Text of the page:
‘The Legend of Tarzan’ Review | Bungle in the Jungle

Watching The Legend of Tarzan is like watching Crocodile Dundee 2 in a world where Crocodile Dundee 1 didn’t exist. It’s a rehash of a storyline that the filmmakers didn’t tell in the first place, and are already bored with. Worse, they actually expect us to be excited about reliving an adventure that we’re technically seeing for the very first time.

Of course, everybody knows the gist of Tarzan’s story: he was raised by apes, he fell in love with a “civilized woman,” et cetera, et cetera. But there’s a big difference between knowing a story and giving a damn about it. There hasn’t been a decent Tarzan movie in nearly two decades (and arguably much longer than that), so it was an enormous mistake on the filmmakers’ part to assume that audiences didn’t need a bit of a refresher course on why this character still matters, and why he’s so exciting.

Warner Bros.

Warner Bros.

Instead of focusing on the wonders of Tarzan and his adventures , The Legend of Tarzan opens with the title character (Alexander Skarsgård) long since retired, and devoid of any interest of returning to his roots. The weather is nicer in England, he’s got a big fancy house and is married to the woman of his dreams (Margot Robbie). He’s so over it that he has to be guilted into returning to the Congo by George Washington Williams (Samuel L. Jackson), an American investigating the Belgian slave trade, and so back he finally goes with Jane by his side, to deal with the villainous Leon Rom (Christoph Waltz) and to confront a lifetime of baggage.

That baggage is the reason why The Legend of Tarzan feels so much like an orphaned sequel. His backstory here is in some ways iconic and in some ways very specific, and it doesn’t necessarily conform to every version of the character that we’ve seen before. The film doles out this particular history of Tarzan through flashbacks, but those flashbacks are spread thinly throughout the film, and usually only pop up just moments before the information actually becomes relevant to the plot.

So The Legend of Tarzan comes across as a mostly perfunctory experience. It huffs and puffs from one set piece to the next, doing away with plot points instead of building dramatic tension around them. It doesn’t help that all the actual adventure is generally presented with that same lack of enthusiasm. Tarzan has been thrilling audiences for over 100 years, but he seems to have stopped now, falling victim to filmmakers who are more interested in capturing a sense of reverence than one of exhilaration.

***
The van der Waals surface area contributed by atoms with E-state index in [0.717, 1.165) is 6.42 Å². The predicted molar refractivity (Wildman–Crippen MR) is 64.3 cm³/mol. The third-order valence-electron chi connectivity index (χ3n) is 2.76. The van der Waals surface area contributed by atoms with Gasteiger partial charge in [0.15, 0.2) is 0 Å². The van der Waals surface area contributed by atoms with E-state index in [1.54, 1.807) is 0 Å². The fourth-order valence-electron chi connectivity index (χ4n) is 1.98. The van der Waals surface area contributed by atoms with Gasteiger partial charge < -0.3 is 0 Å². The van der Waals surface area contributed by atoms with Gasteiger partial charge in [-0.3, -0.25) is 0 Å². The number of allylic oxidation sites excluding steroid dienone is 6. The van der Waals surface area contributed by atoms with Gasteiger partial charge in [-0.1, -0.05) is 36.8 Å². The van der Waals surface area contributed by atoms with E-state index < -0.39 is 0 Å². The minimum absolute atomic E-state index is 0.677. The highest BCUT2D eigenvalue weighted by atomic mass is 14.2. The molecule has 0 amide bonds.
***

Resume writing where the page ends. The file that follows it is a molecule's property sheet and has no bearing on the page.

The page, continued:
Warner Bros.

Warner Bros.

The Legend of Tarzan isn’t a catastrophe. Skarsgård is a capable Tarzan, and he might have even been a good one if the film didn’t force him to mope around all the time. Waltz, Robbie and Jackson are given completely underwritten roles but are charismatic enough to shine through anyway. And even though the majority of the film’s action sequences are frustratingly inert, the gigantic climax is glorious, with an impressive sense of scale and a noteworthy series of exciting (and sometimes ridiculous) pulp hero moments.

But what’s good in The Legend of Tarzan never quite makes up for everything else that’s ineffectual. It’s a frustrating misstep for the character, who is so very often dramatized and so rarely dramatized well. Here we had the right cast and the right budget but the wrong approach. The Legend of Tarzan needed to make us care about this character again, but unfortunately the only thing relatable about him is his desire to stay retired.

Top Photo: Warner Bros.

William Bibbiani (everyone calls him ‘Bibbs’) is Crave’s film content editor and critic. You can hear him every week on The B-Movies Podcast and Canceled Too Soon, and watch him on the weekly YouTube series Most Craved, Rapid Reviews and What the Flick. Follow his rantings on Twitter at @WilliamBibbiani.